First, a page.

Astros Pull World Series Ring from Being Auctioned, Despite COVID-19 Relief Pledge
Cooper Neill/MLB Photos via Getty Images. Pictured: A detailed shot of the Houston Astros 2017 World Series Championship rings.
The first 2017 Houston Astros World Series ring to hit the open market has been pulled.
Auctioneer Ken Goldin of Goldin Auctions told The Action Network Wednesday that he pulled the ring and returned it back to his consignor after the Astros contacted his company.
The team made Goldin aware that they made all those who got a ring sign an agreement that forbade them from selling it without first offering it back to the team for $1.
“I typically let lawyers handle these situations, but I got involved to implore them that we were donating all the money to (COVID-19) charities and offered to allow us to continue and give them credit for the donation,” Goldin said. “They did not seem to care.”
Goldin first pledged to donate a portion of all proceeds from the auction to COVID-19 relief prior to hearing from the Astros to pull the ring. A representative for the team did not immediately return an e-mail asking for comment.
Goldin said the sale could have generated up to $30,000.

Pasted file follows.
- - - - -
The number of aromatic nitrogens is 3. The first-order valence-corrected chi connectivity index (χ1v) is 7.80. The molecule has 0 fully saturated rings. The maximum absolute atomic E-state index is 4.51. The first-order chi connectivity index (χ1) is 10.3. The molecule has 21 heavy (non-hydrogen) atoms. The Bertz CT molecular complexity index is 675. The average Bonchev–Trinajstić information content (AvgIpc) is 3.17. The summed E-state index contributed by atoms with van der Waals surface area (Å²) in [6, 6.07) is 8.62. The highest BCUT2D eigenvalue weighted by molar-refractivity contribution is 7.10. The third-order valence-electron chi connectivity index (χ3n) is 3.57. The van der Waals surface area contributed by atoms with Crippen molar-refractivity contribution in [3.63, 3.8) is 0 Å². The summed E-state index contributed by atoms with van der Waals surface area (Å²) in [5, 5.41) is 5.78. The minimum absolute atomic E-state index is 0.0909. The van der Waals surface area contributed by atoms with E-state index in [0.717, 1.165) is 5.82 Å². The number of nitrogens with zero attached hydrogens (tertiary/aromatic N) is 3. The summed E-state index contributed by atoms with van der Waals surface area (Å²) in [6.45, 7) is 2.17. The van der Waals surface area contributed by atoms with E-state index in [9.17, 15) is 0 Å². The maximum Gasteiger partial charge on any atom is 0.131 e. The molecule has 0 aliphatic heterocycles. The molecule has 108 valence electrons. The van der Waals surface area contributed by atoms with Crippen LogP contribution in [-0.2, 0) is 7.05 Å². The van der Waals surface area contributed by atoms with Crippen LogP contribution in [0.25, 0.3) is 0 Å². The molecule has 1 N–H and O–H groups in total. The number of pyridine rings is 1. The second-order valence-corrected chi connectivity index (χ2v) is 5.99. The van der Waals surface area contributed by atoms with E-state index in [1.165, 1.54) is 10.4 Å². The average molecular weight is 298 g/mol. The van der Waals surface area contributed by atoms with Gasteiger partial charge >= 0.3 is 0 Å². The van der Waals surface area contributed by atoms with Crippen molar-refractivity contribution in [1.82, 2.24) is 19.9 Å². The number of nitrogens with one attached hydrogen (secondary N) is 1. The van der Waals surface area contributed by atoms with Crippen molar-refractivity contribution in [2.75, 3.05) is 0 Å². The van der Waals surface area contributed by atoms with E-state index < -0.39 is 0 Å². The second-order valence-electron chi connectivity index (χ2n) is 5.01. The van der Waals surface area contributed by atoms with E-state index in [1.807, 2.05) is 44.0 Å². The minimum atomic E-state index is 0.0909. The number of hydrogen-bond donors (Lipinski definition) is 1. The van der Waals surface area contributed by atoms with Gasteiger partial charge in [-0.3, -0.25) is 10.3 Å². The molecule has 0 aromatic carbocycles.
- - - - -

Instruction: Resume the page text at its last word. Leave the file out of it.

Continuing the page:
The ring originally belonged to former Astros scout David Brito, and when he sold the ring to the person who consigned it to Goldin, Brito represented that his sale was not bound by any previous agreement. The Astros produced documentation of Brito’s signed agreement.
The idea that players and employees do not fully outright own the rings is not a new one. In 2016, the Chicago Cubs said that the rings they gave, which might be worth up to $250,000 depending on which player owned the ring, had to be offered back to the Cubs for $1 before they could be sold.
The Astros ring was the subject of much talk in the industry because the Astros admitted to sign stealing that season. Astros manager A.J. Hinch, Boston Red Sox manager Alex Cora, who was the bench coach in 2017, and new New York Mets manager Carlos Beltran, who was a player on the 2017 team, were all fired.
While none of the Astros players were sanctioned and MLB did not take away the team’s title, many felt like the title was tainted.